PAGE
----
It seems like I would have a "fighting chance" to readily comprehend the content of this little book, given that I am what many people would call a "well-read" and intelligent person (and I even have a graduate degree with a "minor" in multivariate statistics from a respected university). But no way! I was confused early on in trying to decipher this book on my own. I really needed a patient teacher to hold my hand. Maybe I am basically dense, stupid, below average in IQ, and/or just getting old -- who knows? But, while I endeavored to read this "very short introduction", I found myself thinking that, at least for the average person, it may be possible, but not probable, that they will grasp much of the content beyond perhaps a few vague intuitive notions. Otherwise, I learned a few new impressive words, what a "vole" is, a little about "Olbers' paradox", and that Edgar Allan Poe was seriously interested in cosmology (for example, see his essay entitled, "Eureka").
Comment Was this review helpful to you? Yes No Sending feedback...
Thank you for your feedback. If this review is inappropriate, please let us know.
Sorry, we failed to record your vote. Please try again
1 of 1 people found the following review helpful By Xavier Matos on May 20, 2013
Format: Paperback Verified Purchase
this topic is too interesting, but it can be easily messed up by bad explanations
this book is an excellent introduction, using clear real world examples and relating them to hardcore mathematical principles beautifully
Comment Was this review helpful to you? Yes No Sending feedback...
Thank you for your feedback. If this review is inappropriate, please let us know.
Sorry, we failed to record your vote. Please try again
1 of 1 people found the following review helpful By Ryan Lober on May 15, 2013
Format: Kindle Edition Verified Purchase
I understand this series is focused on providing an introduction to virtually anyone, but honestly, I doubt many people are reading a book about chaos who aren't at least a little well versed in math. If you already have a basic familiarity with chaos, this is not the novel for you - if you are completely new to the idea and/or a first year college student then go for it.
Comment Was this review helpful to you? Yes No Sending feedback...
Thank you for your feedback. If this review is inappropriate, please let us know.
Sorry, we failed to record your vote. Please try again
1 of 1 people found the following review helpful By Raghuveer Parthasarathy on November 28, 2012
Format: Paperback
While readable and accurate, the book has two main flaws. First, there already exists an excellent book on chaos for the general (non-scientist) reader: Gleick's "Chaos: Making a New Science". Gleick's history of and introduction to the topic are clear and dramatically written, more so than Smith's book. Smith notably attempts to describe more topical and complicated issues related to forecasting and modeling, but these later chapters -- probably deserving a book in themselves -- are a bit rushed and not too tightly related to issues of chaos. It's nice that the author spends time on climate issues, briefly explaining why there's a strong consensus about global warming for example, but it doesn't make for a coherent book on Chaos.
Comment Was this review helpful to you? Yes No Sending feedback...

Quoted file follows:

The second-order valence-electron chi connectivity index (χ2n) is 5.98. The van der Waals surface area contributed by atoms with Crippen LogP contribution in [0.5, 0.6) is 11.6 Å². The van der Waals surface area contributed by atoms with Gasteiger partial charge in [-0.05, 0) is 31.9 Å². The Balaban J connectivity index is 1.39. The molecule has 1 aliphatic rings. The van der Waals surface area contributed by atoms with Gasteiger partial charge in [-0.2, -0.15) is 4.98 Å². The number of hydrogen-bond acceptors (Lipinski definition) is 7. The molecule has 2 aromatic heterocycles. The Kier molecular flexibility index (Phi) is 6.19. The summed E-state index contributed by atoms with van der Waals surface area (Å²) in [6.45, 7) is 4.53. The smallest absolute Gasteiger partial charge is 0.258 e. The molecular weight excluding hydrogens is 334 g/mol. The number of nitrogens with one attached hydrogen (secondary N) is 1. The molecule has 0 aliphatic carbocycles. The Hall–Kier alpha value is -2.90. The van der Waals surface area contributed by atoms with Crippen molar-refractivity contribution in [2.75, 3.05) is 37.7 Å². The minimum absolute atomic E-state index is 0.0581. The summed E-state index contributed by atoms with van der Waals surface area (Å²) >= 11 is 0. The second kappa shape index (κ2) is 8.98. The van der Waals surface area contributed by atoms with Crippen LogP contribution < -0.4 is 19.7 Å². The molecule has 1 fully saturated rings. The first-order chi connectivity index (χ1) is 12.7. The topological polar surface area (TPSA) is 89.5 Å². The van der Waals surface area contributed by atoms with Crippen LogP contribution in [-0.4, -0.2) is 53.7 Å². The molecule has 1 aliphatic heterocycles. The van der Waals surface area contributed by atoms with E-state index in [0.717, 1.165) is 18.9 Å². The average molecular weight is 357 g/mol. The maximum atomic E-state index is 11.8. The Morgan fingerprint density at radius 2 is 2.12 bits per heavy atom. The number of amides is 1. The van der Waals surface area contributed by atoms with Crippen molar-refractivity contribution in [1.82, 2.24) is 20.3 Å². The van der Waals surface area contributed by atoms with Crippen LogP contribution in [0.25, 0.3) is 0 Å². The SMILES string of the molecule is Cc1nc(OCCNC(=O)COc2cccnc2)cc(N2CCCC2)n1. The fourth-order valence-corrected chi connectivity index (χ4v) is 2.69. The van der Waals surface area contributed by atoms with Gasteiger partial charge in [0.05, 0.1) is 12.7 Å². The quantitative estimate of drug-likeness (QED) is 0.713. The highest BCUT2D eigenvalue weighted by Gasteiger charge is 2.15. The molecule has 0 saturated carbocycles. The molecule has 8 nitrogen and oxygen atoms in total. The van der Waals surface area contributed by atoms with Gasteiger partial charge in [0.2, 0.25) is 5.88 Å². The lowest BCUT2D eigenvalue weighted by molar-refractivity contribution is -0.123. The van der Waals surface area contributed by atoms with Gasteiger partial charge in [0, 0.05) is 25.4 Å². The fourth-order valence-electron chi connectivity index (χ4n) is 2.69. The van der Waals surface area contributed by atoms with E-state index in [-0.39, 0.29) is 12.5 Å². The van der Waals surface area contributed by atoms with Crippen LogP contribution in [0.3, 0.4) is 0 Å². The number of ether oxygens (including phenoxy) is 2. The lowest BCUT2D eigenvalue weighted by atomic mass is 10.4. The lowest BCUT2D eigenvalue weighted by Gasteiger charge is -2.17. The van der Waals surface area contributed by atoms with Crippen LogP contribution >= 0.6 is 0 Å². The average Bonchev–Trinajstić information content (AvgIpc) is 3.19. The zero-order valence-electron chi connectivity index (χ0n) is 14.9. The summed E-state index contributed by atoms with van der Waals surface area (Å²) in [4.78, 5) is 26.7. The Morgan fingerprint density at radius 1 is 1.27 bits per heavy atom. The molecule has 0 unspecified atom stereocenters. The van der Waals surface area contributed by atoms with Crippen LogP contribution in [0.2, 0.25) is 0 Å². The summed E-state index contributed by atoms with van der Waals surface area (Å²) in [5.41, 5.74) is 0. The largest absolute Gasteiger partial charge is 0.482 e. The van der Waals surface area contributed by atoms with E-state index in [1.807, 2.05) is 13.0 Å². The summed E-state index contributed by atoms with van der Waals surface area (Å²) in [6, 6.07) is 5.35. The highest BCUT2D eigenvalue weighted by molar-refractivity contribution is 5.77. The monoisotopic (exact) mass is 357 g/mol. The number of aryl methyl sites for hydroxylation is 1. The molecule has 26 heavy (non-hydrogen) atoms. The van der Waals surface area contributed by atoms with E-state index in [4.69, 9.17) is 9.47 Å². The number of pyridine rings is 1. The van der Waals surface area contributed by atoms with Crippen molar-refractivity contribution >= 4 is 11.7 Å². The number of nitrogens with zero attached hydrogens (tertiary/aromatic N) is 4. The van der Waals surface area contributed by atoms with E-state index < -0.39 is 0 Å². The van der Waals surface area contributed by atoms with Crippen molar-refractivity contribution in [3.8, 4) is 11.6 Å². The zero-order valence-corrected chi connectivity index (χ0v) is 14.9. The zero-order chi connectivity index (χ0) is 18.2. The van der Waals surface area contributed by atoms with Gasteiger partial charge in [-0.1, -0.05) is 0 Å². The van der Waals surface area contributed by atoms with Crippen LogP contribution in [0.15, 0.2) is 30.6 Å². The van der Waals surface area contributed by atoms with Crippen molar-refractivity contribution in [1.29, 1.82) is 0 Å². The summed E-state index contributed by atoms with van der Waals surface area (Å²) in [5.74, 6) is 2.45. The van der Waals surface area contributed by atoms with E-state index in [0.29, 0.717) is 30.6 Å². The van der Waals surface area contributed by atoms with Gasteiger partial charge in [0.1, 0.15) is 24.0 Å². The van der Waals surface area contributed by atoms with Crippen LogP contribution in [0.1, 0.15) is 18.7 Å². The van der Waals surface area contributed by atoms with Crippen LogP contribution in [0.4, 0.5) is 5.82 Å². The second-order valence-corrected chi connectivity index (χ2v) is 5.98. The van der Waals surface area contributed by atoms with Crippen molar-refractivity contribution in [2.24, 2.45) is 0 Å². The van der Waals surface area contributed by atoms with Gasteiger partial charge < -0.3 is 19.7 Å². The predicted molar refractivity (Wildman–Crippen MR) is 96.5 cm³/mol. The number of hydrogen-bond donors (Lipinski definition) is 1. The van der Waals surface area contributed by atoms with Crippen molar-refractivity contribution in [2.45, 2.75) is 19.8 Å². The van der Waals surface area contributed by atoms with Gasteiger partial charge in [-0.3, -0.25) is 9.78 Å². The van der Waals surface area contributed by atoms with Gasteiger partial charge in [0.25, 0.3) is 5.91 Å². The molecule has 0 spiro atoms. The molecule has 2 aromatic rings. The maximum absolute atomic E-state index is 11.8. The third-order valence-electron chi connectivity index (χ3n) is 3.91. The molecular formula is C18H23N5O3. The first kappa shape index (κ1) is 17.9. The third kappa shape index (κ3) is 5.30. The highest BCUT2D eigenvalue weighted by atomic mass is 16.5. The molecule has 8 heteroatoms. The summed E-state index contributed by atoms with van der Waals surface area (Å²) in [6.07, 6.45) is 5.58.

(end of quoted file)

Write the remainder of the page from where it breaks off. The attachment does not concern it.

Thank you for your feedback. If this review is inappropriate, please let us know.
Sorry, we failed to record your vote. Please try again
2 of 3 people found the following review helpful By V. Peck on August 7, 2013
Format: Paperback Verified Purchase
This book was a required for a class, but I still found it really interesting. If you are into math or science I would recommend it.
Comment Was this review helpful to you? Yes No Sending feedback...
Thank you for your feedback. If this review is inappropriate, please let us know.
Sorry, we failed to record your vote. Please try again
By Trevor Neal on April 13, 2014
Format: Kindle Edition Verified Purchase
I enjoy this short introduction series. I have read several books from this series and have found that it is a good way to learn about topics I have always wanted to learn about but never found the time to study in depth. Nevertheless, I was a little disappointed with this book.

I have heard about chaos theory for years and 'the butterfly effect,' that chaos theory invokes has almost become cliché. Yet, I didn't understand what chaos theory was. That is why I picked up this book. Now, after reading it, if I understand rightly, it seems like chaos is an apparent lack of order within a system and chaos theory is an attempt to measure and model uncertainty within particular systems. Even though there is apparent disorder there is an underlying order in which small events can lead to complex results, thus the famous 'butterfly effect.' of chaos theory. The theory actually arose from attempts to understand and model weather patterns, and to predict future weather. It was out of the need to understand uncertainty in weather that the science grew.

That was about as far as I got in my understanding of the ideas contained within. The author claimed readers didn't need to be mathematicians to understand what he was saying about chaos. Sure, he never threw any formulas at me. Yet, much of the concepts and jargon was derived from math. I feel to really appreciate what he was saying about chaos theory one needs a solid background in math. I found some of the jargon and math ideas intimidating and didn't feel like I was comprehending all of the concepts that the author was trying to communicate.

Again, could have the author communicated the concepts better, or does the reader need the background to understand what the author was saying?
Read more ›
Comment Was this review helpful to you? Yes No Sending feedback...
Thank you for your feedback. If this review is inappropriate, please let us know.
Sorry, we failed to record your vote. Please try again

What Other Items Do Customers Buy After Viewing This Item?